Illoshow 3: Remix is a showcase of album art re-imagined by local artists, designers, and illustrators. Curated by local illustrator and designer James O’Brien, Illoshow 3: Remix provides an unexpected take on both iconic and obscure album art seen through the lens of various Twin Cities artists. Each participant was asked to choose an album as a starting point, and was given the option to use the existing artwork in their concept or to change it completely.
Why did you choose this record?
I chose this record because it had a large image area beneath the text. I really liked how the type was set, and I wanted to keep that part. There used to be a photo of The Grand Canyon below it, and i really wanted to simplify it to its extreme.
You and Katie (Aaron's wife and fellow Illoshow participant) both chose albums with a canyon theme. Were you planning on doing similar work when you started, or did you come across these albums and then make that decision?
We both went our separate ways when we were searching for albums at the store, and when we re-grouped, we had both picked these canyon albums. We thought it was an interesting thing that our heads were in the same place, so we just ran with it!
Is this your typical art style or are you doing something different?
I have done a lot of printmaking in my past, so simplified shapes and large floods of color is what I enjoy the most. I know my limitations as an artist, so I just work within them and find simplified methods of image making.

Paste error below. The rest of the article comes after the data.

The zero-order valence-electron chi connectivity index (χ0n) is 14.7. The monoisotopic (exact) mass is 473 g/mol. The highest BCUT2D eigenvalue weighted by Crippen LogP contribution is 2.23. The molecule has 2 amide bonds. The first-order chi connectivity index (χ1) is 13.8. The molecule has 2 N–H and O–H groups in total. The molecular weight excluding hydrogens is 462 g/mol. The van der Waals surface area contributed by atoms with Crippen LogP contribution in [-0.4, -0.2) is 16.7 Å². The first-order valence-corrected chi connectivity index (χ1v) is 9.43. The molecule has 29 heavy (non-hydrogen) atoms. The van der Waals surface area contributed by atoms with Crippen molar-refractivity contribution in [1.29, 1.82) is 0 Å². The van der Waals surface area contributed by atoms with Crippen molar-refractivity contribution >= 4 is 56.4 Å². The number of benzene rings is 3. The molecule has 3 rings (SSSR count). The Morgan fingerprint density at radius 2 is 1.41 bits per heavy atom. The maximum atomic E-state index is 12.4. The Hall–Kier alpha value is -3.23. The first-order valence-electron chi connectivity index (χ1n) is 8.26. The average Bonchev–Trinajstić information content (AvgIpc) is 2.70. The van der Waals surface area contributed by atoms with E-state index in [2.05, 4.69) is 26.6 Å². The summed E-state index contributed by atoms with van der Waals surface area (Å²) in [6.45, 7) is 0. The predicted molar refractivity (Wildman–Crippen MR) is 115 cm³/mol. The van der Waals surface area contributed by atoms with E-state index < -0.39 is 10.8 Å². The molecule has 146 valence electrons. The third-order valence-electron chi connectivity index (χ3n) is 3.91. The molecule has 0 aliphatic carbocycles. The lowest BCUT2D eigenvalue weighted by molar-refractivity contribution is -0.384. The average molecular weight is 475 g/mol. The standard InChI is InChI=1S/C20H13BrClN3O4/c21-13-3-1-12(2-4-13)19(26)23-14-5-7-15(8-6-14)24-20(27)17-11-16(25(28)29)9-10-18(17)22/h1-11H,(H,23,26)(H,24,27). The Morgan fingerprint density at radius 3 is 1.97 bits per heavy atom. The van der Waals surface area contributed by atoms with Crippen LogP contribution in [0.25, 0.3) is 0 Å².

What did you find most enjoyable when you were working on this piece?
I used a slightly metallic ink for the browns. That came out better than I thought and I really enjoyed the act of laying that on thick.
Did you listen to this album for inspiration?
Admittedly, I didn't. I was raised taking piano lessons and playing classical music like Chopin and Clementi and I never learned or cared to appreciate it. Things just never clicked in my DNA. I've tried as an adult to listen to classical music, but it just ends up being distracting and I feel like a phony, so I often just end up putting on Operation Ivy or old Emo albums for the 100th time.
What did you find challenging about reinterpreting an existing piece of art?
The process of finding an album cover that inspired me was particularly time consuming and a bit taxing. There was so much to sift through and so many possibilities!
What did you learn in doing this project?
Metallic paint is fun! I will use it more!
What is your relationship to vinyl as a music format?
I bought my first vinyl in middle school in the mid-late 90s. My favorite punk and ska bands would put out the occasional 7 or 10-inch records that had vinyl-exclusive songs on them, so I would beg my parents to mail order them for me (this was when it was semi-rare for bands to sell merch via online portals.) It wasn't until my early college years when my favorite bands starting putting a lot of stock into releasing their music on vinyl. In my freshman year of college, my friend gave me a crappy vintage portable record player that used to belong to an elementary school, and I haven't stopped collecting vinyl since.
What have you been listening to lately?
I've been going back in time and listening to emo bands I listened to in high school like Mineral, Further Seems Forever, Hey Mercedes, Jimmy Eat World, and Hot Rod Circuit. Other than that, I've had Pinegrove, Natalie Prass, Wild Pink, The Japanese House, and The Beths in a pretty heavy rotation lately as well.
Aaron and his wife, Katie, also run a design practice together. Learn more at http://deyoedesign.com.